Another group of experiments (Crespo et al. 1974) were carried out for studying the influence of basal application of phosphorous and potassium fertilizer on the recovery percentage of the nitrogenous fertilizer by grasses. For this, two levels of P+K (75+200 and150+400 kg/ha/year) and several doses of N (0. 150, 300, 450 and 600 kg/ha/year) were applied in pangola grass. The higher N recovery (approximately 60%) was achieved with150 kg/ha of N, plus 150 and 400 kg/ha/year of P and K, respectively.

An interesting aspect for controlling the nitrogenfertilization on grasses is the selection of appropriate analytic methods for the N determination in the soil. To compare the effectiveness of different agro-chemical methods the procedure described by Geist et al. (1970) and Dinchev (1972) was fallowed, that consists on determining the relation between the annual dry matter yield or the grass N extraction and N level assimilable in the soil. With this purpose the fallowing methods and determination variants of N assimilated of soil were compared: 1) N in initial form of NH4+ + NO3- (cited by Dinchev et al. 1968); 2) N in alkaline hydrolysis at 40 ºC during 24 hr, with NaOH at 0.05, 0.25, 0.50, 0.75, 1.0 and 1.25 N (Cornfield 1960 modifications); 3) N in  acid hydrolysis at room temperature  during 16 and18 h, with H2SO4 a 0.04 and 0.5 N (Tiurin and Kononova 1935); 4) N in organic matter (Walkley and Black, cited by Jackson 1970). Determinations were made in duplicate and the average was accepted when the relative error  was lower to 10%.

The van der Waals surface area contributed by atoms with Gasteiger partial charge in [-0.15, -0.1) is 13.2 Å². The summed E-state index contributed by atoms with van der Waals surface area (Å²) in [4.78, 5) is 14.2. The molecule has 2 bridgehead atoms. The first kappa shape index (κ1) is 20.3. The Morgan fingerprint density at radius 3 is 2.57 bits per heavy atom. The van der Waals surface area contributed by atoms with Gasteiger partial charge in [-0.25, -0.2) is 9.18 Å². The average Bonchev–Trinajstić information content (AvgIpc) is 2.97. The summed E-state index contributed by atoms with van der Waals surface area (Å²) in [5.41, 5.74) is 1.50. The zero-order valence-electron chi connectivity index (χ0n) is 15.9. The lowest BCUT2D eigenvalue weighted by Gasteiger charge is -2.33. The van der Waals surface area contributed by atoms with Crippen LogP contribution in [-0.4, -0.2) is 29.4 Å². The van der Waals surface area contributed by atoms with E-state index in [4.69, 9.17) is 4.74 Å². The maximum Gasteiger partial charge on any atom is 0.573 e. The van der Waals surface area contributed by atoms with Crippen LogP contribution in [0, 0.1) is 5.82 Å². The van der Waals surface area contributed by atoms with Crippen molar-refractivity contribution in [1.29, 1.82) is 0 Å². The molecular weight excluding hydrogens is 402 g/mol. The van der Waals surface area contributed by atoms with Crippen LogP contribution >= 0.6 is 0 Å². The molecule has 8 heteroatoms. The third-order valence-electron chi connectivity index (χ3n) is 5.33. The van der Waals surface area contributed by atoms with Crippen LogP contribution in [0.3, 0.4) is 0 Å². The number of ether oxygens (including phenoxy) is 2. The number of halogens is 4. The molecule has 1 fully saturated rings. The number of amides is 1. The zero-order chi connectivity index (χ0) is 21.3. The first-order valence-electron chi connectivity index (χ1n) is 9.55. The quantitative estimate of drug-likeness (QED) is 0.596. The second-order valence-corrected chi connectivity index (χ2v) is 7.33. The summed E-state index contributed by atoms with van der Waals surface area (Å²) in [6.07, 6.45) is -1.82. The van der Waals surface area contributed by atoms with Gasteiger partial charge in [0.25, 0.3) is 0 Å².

These researches showed that the methods that determine mineral initial N (NO3- +NH4+) and the organic matter level, get the highest adjustments, with quadratic and cubic equations, respectively (Cuesta and Crespo 1988).

It has been explained that continuous application of nitrogenous fertilizers can notably influence on some agrochemical soil properties. To study this effect, a research in a brown soil without carbonates was carried out, in which 400 and 800 kg of N/ha/year was continually applied in a forages area for five years (Aspiolea and Crespo 1974).  At the end of the fifth year of these applications, an increase of hydrolytic acidity and decrease of K, P and Mn available was demonstrated, as well as an increase of Fe and Cu contents. On the other hand, the Ca++, Mg++, Zn and Mo contents did not vary.